The shape and depth of the post COVID-19 downturn is uncertain, but a severe recession looks unavoidable. We are forecasting a fall in GDP of over 10% in 2020, with a robust rebound once a medical path out of the pandemic has been found. Success here, and measures taken to control transmission rates in the interim, will determine how protracted the period of economic downturn will be and the speed of the subsequent recovery.
The lockdown has impacted different parts of the economy and real estate sectors to varying degrees. Retail, leisure, and some operational asset classes - hotels in particular - have felt the full impact, whilst the industrial sector has demonstrated resilience. We also expect recovery rates, whether V, U or W – shaped will vary greatly between asset classes.
From discussions with our lending clients, a clear theme is that High Street banks in particular, have been focussing their attention on supporting existing customers, through loan extensions, covenant waivers and providing flexible solutions in the immediate short term. However, how long this strategy will continue is unclear.
Many lenders are in a far better position to cope with the impact of the current crisis than was the case in the aftermath of the GFC, with healthier capital ratios and more conservative levels of gearing across their loan books, affording greater flexibility to deal with problems.
There have been suggestions that the Bank of England may be storing up problems for further down the line, creating elevated levels of re-financing risk for some borrowers. Will lenders be prepared to continue with 6 – 9-month loan extensions and waivers? Some debt funds may be facing more immediate decisions with some of their loans that were originated at higher LTVs, and perhaps having taken positions higher up the lending risk curve where attractive returns were available.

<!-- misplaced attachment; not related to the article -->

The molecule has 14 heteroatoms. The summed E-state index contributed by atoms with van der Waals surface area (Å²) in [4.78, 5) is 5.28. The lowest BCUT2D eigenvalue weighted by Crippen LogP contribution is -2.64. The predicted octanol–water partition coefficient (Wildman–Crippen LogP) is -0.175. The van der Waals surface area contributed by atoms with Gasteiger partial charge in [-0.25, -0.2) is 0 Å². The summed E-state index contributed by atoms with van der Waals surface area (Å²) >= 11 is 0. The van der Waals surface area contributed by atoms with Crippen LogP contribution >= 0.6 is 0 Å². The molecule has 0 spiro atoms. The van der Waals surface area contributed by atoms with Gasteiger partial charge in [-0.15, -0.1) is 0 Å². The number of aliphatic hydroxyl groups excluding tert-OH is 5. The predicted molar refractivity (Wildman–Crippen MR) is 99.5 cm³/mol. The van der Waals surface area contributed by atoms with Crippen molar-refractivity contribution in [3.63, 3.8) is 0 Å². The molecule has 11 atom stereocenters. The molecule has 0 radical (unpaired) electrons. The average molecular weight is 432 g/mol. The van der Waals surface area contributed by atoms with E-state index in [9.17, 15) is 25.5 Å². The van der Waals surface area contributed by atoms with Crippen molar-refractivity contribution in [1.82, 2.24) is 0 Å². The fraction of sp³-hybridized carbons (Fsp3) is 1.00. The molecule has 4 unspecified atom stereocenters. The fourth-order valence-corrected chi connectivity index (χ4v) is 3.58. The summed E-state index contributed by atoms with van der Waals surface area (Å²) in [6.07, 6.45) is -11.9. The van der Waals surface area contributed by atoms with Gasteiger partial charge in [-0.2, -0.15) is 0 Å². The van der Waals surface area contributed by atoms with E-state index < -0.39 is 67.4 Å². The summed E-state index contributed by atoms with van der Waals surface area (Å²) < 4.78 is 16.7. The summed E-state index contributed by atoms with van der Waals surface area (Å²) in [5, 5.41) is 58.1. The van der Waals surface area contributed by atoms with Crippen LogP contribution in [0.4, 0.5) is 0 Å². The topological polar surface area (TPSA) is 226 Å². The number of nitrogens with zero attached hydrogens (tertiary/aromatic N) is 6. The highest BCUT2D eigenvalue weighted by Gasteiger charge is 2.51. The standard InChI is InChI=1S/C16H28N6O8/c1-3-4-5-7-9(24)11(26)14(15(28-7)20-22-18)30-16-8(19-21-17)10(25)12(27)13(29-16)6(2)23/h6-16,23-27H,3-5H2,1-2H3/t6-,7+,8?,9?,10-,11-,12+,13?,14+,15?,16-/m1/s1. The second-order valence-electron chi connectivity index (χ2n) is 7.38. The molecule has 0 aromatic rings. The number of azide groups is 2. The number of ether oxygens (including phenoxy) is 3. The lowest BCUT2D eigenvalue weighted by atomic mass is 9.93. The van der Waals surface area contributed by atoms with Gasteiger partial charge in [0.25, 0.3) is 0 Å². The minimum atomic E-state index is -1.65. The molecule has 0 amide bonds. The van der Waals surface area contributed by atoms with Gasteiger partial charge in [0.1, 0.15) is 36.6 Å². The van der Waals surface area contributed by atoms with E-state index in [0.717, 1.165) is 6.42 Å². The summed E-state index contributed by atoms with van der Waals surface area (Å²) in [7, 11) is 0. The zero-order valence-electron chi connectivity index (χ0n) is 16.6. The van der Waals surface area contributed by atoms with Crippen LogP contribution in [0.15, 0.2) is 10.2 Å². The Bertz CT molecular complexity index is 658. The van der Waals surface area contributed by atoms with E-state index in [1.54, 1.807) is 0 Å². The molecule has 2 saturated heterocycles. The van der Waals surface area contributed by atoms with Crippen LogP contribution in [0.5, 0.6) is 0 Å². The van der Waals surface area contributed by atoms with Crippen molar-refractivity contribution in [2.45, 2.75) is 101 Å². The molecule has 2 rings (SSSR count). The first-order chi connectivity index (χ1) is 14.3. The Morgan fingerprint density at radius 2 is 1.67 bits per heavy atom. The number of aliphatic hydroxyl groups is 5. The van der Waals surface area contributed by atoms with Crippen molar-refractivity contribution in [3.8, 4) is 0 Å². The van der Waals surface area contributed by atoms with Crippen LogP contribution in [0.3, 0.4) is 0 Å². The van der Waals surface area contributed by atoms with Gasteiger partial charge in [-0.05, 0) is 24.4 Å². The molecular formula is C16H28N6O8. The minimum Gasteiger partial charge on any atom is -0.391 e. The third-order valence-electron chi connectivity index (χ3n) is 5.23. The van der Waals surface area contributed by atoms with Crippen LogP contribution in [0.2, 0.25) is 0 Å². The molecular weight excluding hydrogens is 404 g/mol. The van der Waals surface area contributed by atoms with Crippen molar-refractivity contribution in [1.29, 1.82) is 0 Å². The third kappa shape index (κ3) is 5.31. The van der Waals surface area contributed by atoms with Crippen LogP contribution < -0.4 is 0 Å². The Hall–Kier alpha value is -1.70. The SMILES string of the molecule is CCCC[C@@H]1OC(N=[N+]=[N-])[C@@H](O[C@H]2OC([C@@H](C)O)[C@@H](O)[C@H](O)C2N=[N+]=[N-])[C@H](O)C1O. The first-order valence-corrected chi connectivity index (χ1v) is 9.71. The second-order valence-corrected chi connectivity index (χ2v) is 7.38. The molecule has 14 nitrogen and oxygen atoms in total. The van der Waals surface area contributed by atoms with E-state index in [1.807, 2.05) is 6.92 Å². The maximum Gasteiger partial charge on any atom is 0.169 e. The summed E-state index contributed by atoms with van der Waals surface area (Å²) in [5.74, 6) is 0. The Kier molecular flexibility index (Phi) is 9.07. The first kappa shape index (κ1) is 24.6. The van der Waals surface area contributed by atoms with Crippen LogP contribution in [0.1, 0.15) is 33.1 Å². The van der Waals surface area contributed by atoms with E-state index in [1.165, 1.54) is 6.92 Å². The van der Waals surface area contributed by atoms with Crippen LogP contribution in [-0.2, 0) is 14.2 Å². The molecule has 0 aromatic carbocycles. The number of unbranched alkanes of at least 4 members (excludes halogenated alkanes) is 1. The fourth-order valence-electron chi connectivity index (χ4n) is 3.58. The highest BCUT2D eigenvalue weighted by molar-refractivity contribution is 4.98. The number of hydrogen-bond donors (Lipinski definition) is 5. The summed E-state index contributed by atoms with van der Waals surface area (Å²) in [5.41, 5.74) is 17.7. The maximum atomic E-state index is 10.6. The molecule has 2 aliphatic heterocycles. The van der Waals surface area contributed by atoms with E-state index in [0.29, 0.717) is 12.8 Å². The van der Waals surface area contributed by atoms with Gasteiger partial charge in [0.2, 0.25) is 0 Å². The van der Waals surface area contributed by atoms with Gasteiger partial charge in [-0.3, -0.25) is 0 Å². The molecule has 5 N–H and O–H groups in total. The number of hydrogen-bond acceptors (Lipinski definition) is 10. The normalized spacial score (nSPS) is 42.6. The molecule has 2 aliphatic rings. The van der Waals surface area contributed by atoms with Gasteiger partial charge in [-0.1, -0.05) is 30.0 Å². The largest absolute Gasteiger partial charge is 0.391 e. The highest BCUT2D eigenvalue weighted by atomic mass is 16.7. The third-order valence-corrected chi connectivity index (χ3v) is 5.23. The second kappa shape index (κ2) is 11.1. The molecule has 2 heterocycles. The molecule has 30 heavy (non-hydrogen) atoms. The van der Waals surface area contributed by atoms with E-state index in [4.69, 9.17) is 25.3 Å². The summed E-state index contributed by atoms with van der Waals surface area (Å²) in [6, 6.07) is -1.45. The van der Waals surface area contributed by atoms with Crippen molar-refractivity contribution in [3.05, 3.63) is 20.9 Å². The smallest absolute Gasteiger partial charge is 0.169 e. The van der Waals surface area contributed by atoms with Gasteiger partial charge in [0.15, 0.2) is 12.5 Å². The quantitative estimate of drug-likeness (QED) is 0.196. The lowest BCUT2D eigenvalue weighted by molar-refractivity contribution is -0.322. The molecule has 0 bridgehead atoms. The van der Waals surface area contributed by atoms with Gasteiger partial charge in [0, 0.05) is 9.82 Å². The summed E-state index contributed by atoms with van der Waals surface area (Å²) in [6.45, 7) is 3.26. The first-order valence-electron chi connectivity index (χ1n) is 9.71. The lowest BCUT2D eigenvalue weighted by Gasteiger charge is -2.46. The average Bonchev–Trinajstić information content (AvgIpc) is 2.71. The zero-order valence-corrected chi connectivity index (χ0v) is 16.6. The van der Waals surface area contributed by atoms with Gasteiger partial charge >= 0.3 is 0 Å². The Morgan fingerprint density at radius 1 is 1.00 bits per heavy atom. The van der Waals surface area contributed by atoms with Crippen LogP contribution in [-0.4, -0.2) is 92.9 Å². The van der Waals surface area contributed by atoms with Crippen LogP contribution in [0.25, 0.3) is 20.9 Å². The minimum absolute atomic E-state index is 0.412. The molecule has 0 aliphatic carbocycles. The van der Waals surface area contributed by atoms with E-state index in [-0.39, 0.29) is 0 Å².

So, will we see lenders taking action later this year? The feedback we have had is that it remains comparatively early days. Lenders are reviewing their loan books internally and focussing on the likely problem sectors of retail, leisure, hotels and residential development in particular. Many lenders will face issues with loans secured on shopping centres which were under stress even before the COVID-19 crisis. These assets have seen severe income disruption, with further tenant stress, and outward yield movements of 400 bps in 12 months in some cases and corresponding value falls as investors have retreated from the sector. The challenges facing Intu have been well documented for some time.
Whilst a financial crisis of the magnitude of the GFC is not expected, the road ahead is uncertain. Lenders and borrowers alike will undoubtedly be facing some difficult decisions in the coming months, as the flexibility afforded thus far may not be sustainable indefinitely.
Where there is clear visibility of forthcoming financial and operational stress, early identification and action is key. Planning is vital at this time, and crucially where existing third-party financing arrangements are in place a clear strategy is needed for discussions with lenders and stakeholders.
At CBRE, our Valuation Advisory Services team has been working closely with our Debt Advisory and Loan & Corporate Recovery colleagues to provide a fully integrated solution for lenders and borrowers who may face difficulties as the fall out of the COVID-19 crisis takes its course, by providing assistance in three key phases through the downturn. These involve strategic reviews initially, before advising on optimisation strategies and finally offering due diligence support to loan sales. The advice is tailored at portfolio, asset or sponsor level.
With a breadth of expertise across CBRE including Valuation, Capital Advisors, and Sector Specialists we are able to help guide management teams, providing clear strategic insights and deliver creative and tailored solutions to the problems facing lenders, investors, developers and operators.